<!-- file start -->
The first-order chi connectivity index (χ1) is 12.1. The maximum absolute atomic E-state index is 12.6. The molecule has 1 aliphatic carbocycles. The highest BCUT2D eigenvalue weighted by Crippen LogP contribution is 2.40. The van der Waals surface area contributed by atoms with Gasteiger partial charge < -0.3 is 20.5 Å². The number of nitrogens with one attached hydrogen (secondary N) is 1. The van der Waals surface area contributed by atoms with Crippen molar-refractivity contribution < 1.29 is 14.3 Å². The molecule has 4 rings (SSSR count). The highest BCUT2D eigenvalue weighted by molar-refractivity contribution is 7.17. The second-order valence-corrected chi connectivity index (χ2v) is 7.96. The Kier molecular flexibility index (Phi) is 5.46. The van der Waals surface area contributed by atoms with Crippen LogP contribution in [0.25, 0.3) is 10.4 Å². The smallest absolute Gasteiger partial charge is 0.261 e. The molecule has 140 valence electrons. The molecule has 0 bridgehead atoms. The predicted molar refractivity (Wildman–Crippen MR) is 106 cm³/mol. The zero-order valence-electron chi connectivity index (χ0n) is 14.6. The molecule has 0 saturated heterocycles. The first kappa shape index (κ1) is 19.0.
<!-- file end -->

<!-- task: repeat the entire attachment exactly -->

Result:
The first-order chi connectivity index (χ1) is 12.1. The maximum absolute atomic E-state index is 12.6. The molecule has 1 aliphatic carbocycles. The highest BCUT2D eigenvalue weighted by Crippen LogP contribution is 2.40. The van der Waals surface area contributed by atoms with Gasteiger partial charge < -0.3 is 20.5 Å². The number of nitrogens with one attached hydrogen (secondary N) is 1. The van der Waals surface area contributed by atoms with Crippen molar-refractivity contribution < 1.29 is 14.3 Å². The molecule has 4 rings (SSSR count). The highest BCUT2D eigenvalue weighted by molar-refractivity contribution is 7.17. The second-order valence-corrected chi connectivity index (χ2v) is 7.96. The Kier molecular flexibility index (Phi) is 5.46. The van der Waals surface area contributed by atoms with Crippen LogP contribution in [0.25, 0.3) is 10.4 Å². The smallest absolute Gasteiger partial charge is 0.261 e. The molecule has 140 valence electrons. The molecule has 0 bridgehead atoms. The predicted molar refractivity (Wildman–Crippen MR) is 106 cm³/mol. The zero-order valence-electron chi connectivity index (χ0n) is 14.6. The molecule has 0 saturated heterocycles. The first kappa shape index (κ1) is 19.0.